From 1533 to his death in 1546, Martin Luther served as the dean of theology at University of Wittenberg. During this time he suffered from many illnesses, including arthritis, heart problems and digestive disorders, and the physical pain and emotional strain of being a fugitive might have been reflected in his writings. Some works contained strident and offensive language against several segments of society, particularly Jews and Muslims. During a trip to his hometown of Eisleben, he died on February 18, 1546, at age 62.
Shortly before his death on February 18, 1546 Luther preached four sermons in Eisleben (on February 14). To his second last sermon he appended what he called his “final warning” against the Jews. The main point of this short work is that authorities who could expel the Jews from their lands should do so if they would not convert to Christianity. Otherwise, Luther indicated, such authorities would make themselves “partners in another’s sins”.
Luther set off on his last trip on January 17, 1546, to his birthplace Eisleben (only in German). Although he was drawn with illness, he went to settle a dispute among the Mansfeld Counts. The negotiations ended successfully.
Luther did not have the energy to return to Wittenberg. He died on February 18, 1546 in Eisleben. On his death bed, he prayed “Into your hands, I command my spirit. You have saved me, Father, you faithful God.”
Luther began by saying,
We want to deal with them in a Christian manner now. Offer them the Christian faith that they would accept the Messiah, who is even their cousin and has been born of their flesh and blood; and is rightly Abraham’s Seed, of which they boast. Even so, I am concerned [that] Jewish blood may no longer become watery and wild. First of all, you should propose to them that they be converted to the Messiah and allow themselves to be baptized, that one may see that this is a serious matter to them. If not, then we would not permit them [to live among us], for Christ commands us to be baptized and believe in Him, even though we cannot now believe so strongly as we should, God is still patient with us.
Luther continued, “However, if they are converted, abandon their usury, and receive Christ, then we will willingly regard them our brothers. Otherwise, nothing will come out of it, for they do it to excess.”
Luther followed this with accusations,
They are our public enemies. They do not stop blaspheming our Lord Christ, calling the Virgin Mary a whore, Christ, a bastard, and us changelings or abortions (Mahlkälber: “meal calves”). If they could kill us all, they would gladly do it. They do it often, especially those who pose as physicians—though sometimes they help—for the devil helps to finish it in the end. They can also practice medicine as in French Switzerland. They administer poison to someone from which he could die in an hour, a month, a year, ten or twenty years. They are able to practice this art.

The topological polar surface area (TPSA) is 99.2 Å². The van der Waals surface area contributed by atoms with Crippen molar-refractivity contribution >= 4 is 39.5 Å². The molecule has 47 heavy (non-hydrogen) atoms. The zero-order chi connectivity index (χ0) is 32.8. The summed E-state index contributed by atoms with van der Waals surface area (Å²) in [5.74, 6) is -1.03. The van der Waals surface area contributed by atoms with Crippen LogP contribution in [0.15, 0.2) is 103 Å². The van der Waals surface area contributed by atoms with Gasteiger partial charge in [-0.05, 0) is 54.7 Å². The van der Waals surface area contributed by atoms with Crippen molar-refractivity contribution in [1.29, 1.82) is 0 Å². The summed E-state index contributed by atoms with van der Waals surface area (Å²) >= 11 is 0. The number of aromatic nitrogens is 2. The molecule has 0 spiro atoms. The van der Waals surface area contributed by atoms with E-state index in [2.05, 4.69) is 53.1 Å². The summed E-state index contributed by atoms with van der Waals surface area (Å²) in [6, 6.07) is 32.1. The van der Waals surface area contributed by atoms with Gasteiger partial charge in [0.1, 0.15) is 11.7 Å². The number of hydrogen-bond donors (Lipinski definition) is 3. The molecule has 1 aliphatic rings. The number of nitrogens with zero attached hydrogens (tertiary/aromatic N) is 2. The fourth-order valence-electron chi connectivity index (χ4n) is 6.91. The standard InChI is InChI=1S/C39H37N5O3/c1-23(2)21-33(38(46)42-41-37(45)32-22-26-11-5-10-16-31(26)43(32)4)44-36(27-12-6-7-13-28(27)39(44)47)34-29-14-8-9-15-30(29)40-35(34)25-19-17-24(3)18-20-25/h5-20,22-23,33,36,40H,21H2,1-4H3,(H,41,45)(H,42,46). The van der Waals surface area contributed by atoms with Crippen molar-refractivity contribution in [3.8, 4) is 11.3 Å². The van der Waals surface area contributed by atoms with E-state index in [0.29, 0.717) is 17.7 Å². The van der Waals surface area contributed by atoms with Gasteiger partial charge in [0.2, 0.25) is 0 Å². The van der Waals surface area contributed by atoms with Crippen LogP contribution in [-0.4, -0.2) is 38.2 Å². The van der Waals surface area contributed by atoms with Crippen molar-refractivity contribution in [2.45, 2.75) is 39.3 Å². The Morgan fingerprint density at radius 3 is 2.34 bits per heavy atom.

He then said,
Yet, we will show them Christian love and pray for them that they may be converted to receive the Lord, whom they should honor properly before us. Whoever will not do this is no doubt a malicious Jew, who will not stop blaspheming Christ, draining you dry, and, if he can, killing [you].
Prayer: Father, forgive us our sins, as we forgive those who sin against us. We cannot take back the things that Luther wrote and said. But we can repent of his legacy, and how it continues to affect Jewish-Christian relations today. Help us to see what needs to be done and call upon others to make restitution and restore broken relationships. As Jewish believers in Yeshua, help us to be a means of forgiveness, reconciliation and peace-building, and to cleanse our own hearts of anger, pain and hurt. In Yeshua’s name, Amen,
This work has been newly translated and published in volume 58 (Sermons V) of Luther’s Works, pages 458–459.
Luther’s Works, Jaroslav Pelikan, Helmut T. Lehmann, Christopher Boyd Brown, Benjamin T.G. Mayes, eds., 75 vols., (Minneapolis: Augsburg Fortress Press; Saint Louis: Concordia Publishing House, 1955– ), 58:458–459. A 20 volume extension of the 55 volume collection of Luther’s Works has been begun by Concordia Publishing House: volumes 58, 60, and 68 have been published.
Martin Brecht, Martin Luther, 3 vols. (Minneapolis: Fortress Press, 1993), 3:371.
[Original German text found in Weimar Ausgabe 51, 194-196, see also Luther’s Works, Christopher Boyd Brown, ed., 75 vols., (Saint Louis: Concordia Publishing House, 2010), 58:458-459].